Pesto doesn’t have to be exclusive to Italian cooking. It’s just a combination of nuts, oil, herbs and other ingredients, and it can be used in anything from a dipping sauce to a soup or a marinade. I took Asian versions of these ingredients and created a similarly balanced sauce that is distinctly Korean. It adds intensity and will elevate the flavours in your food. – Chef Bill Kim
Chef Bill Kim’s Korean Pesto
Yield: 1 cup
¼ cup Nuoc Cham Sauce (see below)
¼ cup Lemongrass Chili Sauce (see below)
1 chipotle chili in adobo sauce, plus 1 tablespoon adobo sauce
¼ cup kimchi, homemade or store-bought
¼ cup dry-roasted peanuts
½ cup fresh basil leaves, firmly packed
¼ cup olive oil
1. Place the Nuoc Cham Sauce, Lemongrass Chili Sauce, chipotle chili and adobo sauce, kimchi, peanuts, basil and oil in a food processor and process for about 1 minute, until coarsely blended.
2. Transfer to an airtight container and refrigerate for up to 2 weeks or freeze for up to 2 months. Alternatively, freeze in standard ice-cube trays, then transfer the cubes (about 2 tablespoons each) to plastic freezer bags and freeze for up to 2 months.
Lemongrass Chili Sauce
Yield: 2¼ cups
The inspiration for this recipe came from a trip to Thailand I took a few years ago. Those sweet, spicy, citrusy flavours come right back to me every time I make it. You can use this sauce for braising chicken, or for making dipping sauces and glazes for fried appetisers, but I like it best for barbecue. It’s thick enough to cling to the meat, adds a good char from all the sugars that caramelise on the grill, and delivers the spicy, fresh flavours of Thailand.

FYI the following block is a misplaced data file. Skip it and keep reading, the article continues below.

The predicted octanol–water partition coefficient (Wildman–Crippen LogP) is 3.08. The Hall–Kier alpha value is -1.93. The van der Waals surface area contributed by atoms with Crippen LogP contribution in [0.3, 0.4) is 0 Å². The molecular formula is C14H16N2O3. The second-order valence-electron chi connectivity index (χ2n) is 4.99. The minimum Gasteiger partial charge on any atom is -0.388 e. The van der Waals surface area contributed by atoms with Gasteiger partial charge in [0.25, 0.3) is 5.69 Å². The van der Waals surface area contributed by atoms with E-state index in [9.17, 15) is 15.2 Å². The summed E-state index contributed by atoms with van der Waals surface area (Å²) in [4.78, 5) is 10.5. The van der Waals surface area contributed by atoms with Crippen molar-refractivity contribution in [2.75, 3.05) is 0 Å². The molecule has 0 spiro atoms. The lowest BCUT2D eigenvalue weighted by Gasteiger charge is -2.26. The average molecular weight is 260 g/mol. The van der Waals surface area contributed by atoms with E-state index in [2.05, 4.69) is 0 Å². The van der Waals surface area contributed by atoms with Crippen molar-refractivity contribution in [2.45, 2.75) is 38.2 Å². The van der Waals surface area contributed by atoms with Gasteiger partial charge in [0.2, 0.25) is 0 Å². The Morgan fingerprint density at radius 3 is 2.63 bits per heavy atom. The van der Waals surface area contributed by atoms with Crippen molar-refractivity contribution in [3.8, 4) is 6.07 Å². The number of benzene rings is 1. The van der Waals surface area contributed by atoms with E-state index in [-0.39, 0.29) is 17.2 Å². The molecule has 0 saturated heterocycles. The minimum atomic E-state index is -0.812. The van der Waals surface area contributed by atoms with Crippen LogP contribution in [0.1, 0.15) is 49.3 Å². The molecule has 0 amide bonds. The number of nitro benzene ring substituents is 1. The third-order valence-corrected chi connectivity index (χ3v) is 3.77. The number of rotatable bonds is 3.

1 teaspoon minced garlic
1 teaspoon minced, peeled fresh ginger
¼ cup minced lemongrass
1 cup sweet chili sauce
¼ cup fish sauce
¼ cup sambal oelek
2 tablespoons toasted sesame oil
1. Combine the garlic, ginger, lemongrass, chili sauce, fish sauce, sambal oelek and oil in a bowl and whisk until blended. Transfer to an airtight container and refrigerate for up to 2 weeks or freeze for up to 2 months (see note).
NOTE: This sauce won’t fully harden when frozen, so you can spoon out as much as you need whenever you want to use it.
Nuoc Cham Sauce
Yield: 1 cup
I learned about nuoc cham from Arun Sampanthavivat, whose Chicago restaurant, Arun’s, is considered to be one of the best Thai restaurants in the world. Nuoc cham, however, is actually Vietnamese. It’s a dipping sauce with big, bright flavours – tangy, funky, sour and sweet all at once. I add green Thai chilies to give it some heat and use it not only as a dipping sauce, but also as the base for marinades and dressings. This sauce is also a great foundation for things you wouldn’t consider very Asian, like my Korean pesto and even my pimento cheese dip.
¼ cup dark brown sugar, firmly packed
¼ cup fresh lime juice
¼ cup fish sauce
½ cup water
1 clove garlic, minced
2 green Thai chilies, minced, with seeds
1. Combine the brown sugar, lime juice, fish sauce, water, garlic, and chilies in a small bowl and whisk until the sugar dissolves.
2. Transfer to an airtight container and refrigerate for up to 2 weeks or freeze for up to 2 months. Or freeze in standard ice-cube trays, then transfer the cubes (2 tablespoons each) to plastic freezer bags and freeze for up to 2 months.